Effect of biochar derived from barley straw on soil physicochemical properties, crop growth, and nitrous oxide emission in an upland field in South Korea
This study was conducted to investigate soil quality, Chinese cabbage growth, and N2O emission after biochar application in an upland field in South Korea. Each of the barley straw biochar (BC, applied at 10 ton ha−1), inorganic fertilizer (IF, applied at N-P-K = 320–78–198 kg ha−1), and BC + IF treatment areas were separated by a control (Cn) treatment area. Soils treated with BC and BC + IF treatments had lower bulk density and higher porosity than those in the Cn treatment areas. Soil chemical properties (pH, TN, Avail. P2O5, and CEC) after biochar addition were improved. In particular, soil pH and CEC related to crop nutrient availability were significantly increased in BC areas compared to those in Cn and IF areas. Fresh weights of Chinese cabbage grown under BC, IF, and BC + IF treatment conditions increased by 64.9, 78.4, and 112.0%, respectively, over that in the Cn treatment area. Total nutrient (TN, TP, and K) uptakes among the treatment areas were, in declining order, BC + IF (14.51 g plant−1) > IF > BC > Cn. More interestingly, the BC application had a positive effect on growth of Chinese cabbage under IF application conditions, and there was a tight relationship between the effect of BC application on Chinese cabbage growth and that of agronomic IF application efficiency. Compared to the IF results, total N2O flux was lower with BC (flux decreased by 60.6%) or BC + IF (flux decreased by 22.3%) treatments. These results indicate that Chinese cabbage yield, when cultivated in soil conditions such as those in an upland field in South Korea, can be increased by application of BC or a combination of BC and IF.
KeywordsSoil quality Upland field Barley straw biochar Inorganic fertilizer Chinese cabbage
This work was carried out with the support of the “Cooperative Research Program for Agriculture Science & Technology Development (Project No. PJ011227042018)” of the Rural Development Administration, Republic of Korea. This work was also supported by the Basic Science Research Program through the National Research Foundation of Korea (NRF) funded by the Ministry of Education (NRF- 2017R1A6A3A11034049).
- Cho HR, Zhang YS, Han KH, Cho HJ, Ryu JH, Jung KY, Cho KR, Ro AS, Lim SJ, Choi SC, Lee JI, Lee WK, Ahn BK, Kim BH, Kim CY, Park JH, Hyun SH (2012) Soil physical properties of arable land by land use across the country. J of Korean Soc of Soil Sci Fertil, 45: 344–352 (in Korean with English abstract)Google Scholar
- Kim MK, Hur SO, Kwon SI, Jung GB, Soun YK, Ha SK, Lee DB (2010) Prediction of soil erosion from agricultural uplands under precipitation change scenarios. J Korean Soc Soil Sci Fertil 43:789–792 (in Korean with English abstract)Google Scholar
- Kim TY, Aileen RD, Faridul A, Lee YB (2012) Evaluation of nitrogen and phosphorus balance in green manure-rice cropping systems without incorporation of green manure crops. Korean J Environ Agric, 31: 308–312 (in Korean with English abstract)Google Scholar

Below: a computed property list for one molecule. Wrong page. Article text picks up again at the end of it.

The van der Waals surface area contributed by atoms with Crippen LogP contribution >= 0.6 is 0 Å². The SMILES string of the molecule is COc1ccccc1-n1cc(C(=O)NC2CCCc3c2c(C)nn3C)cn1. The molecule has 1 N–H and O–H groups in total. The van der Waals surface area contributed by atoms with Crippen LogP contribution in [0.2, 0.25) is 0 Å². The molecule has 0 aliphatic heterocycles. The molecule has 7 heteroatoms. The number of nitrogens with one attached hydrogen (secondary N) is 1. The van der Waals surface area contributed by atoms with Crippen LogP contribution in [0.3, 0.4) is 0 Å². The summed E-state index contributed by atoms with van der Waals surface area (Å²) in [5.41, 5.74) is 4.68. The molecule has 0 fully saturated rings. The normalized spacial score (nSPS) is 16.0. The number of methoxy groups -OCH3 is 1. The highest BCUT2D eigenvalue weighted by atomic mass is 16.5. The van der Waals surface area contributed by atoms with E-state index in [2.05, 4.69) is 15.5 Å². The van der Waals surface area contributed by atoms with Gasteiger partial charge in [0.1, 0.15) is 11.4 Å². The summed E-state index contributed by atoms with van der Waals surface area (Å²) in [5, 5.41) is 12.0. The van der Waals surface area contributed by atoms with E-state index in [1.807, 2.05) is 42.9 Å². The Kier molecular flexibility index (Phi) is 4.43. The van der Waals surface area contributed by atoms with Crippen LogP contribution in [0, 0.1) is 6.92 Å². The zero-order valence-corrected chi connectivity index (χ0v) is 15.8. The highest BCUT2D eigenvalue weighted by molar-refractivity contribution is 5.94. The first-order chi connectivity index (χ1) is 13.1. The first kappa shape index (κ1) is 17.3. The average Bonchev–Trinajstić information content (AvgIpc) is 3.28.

- Li B, Fan CH, Zhang H, Chen ZZ, Sun LY, Xiong ZQ (2015) Combined effects of nitrogen fertilization and biochar on the net global warming potential, greenhouse gas intensity and net ecosystem economic budget in intensive vegetable agriculture in southeastern China. Atmos Environ 100:10–19CrossRefGoogle Scholar
- NIAST (2000) Methods of soil and plant analysis. National Institute of Agricultural Science and Technology. RDA, Suwon, KoreaGoogle Scholar
- Nigussie A, Kissi E, Misganaw M, Ambaw G (2012) Effect of biochar application on soil properties and nutrient uptake of lettuces (Lactuca sativa) grown in chromium polluted soils. Am-Eurasian J Agric Environ Sci 12:369–376Google Scholar
- Ouyang L, Wang F, Tang J, Yu L, Zhang R (2013) Effects of biochar amendment on soil aggregates and hydraulic properties. J Soil Sci Plant Nutr 13:991–1002Google Scholar
- Rolston DE (1986) Gas flux. In A. Klute (ed), Method of soil analysis. Part 1. 2nd ed. Agron. Monogr. 9. ASA and SSSA, Madison, pp 1103–1119Google Scholar
- Salahin N, Alam MK, Islam MM, Naher L, Majid M (2013) Effects of green manure crops and tillage practice on maize and rice yields and soil properties. Aust J Crop Sci 7:1901–1911Google Scholar
- Sukartono UWH, Kusuma Z, Nugroho WH (2011) Soil fertility status, nutrient uptake, and maize (Zea mays L.) yield following biochar and cattle manure application on sandy soils of Lombok, Indonesia. J Trop Agric 49:47–52Google Scholar
- Troy SM, Lawlor PG, O’ Flynn CJ, Healy MG (2013) Impact of biochar addition to soil on greenhouse gas emissions following pig manure application. Soil Biol Biochem, 60: 173–181Google Scholar
- Zhang A, Bian R, Pan G, Cui L, Hussain Q, Li L, Zheng J, Zheng J, Zhang X, Han X, Yu X (2012) Effect of biochar amendment on soil quality, crop yield and greenhouse gas emission in a Chinese rice paddy: a field study of 2 consecutive rice growing cycles. Field Crop Res 127:153–160CrossRefGoogle Scholar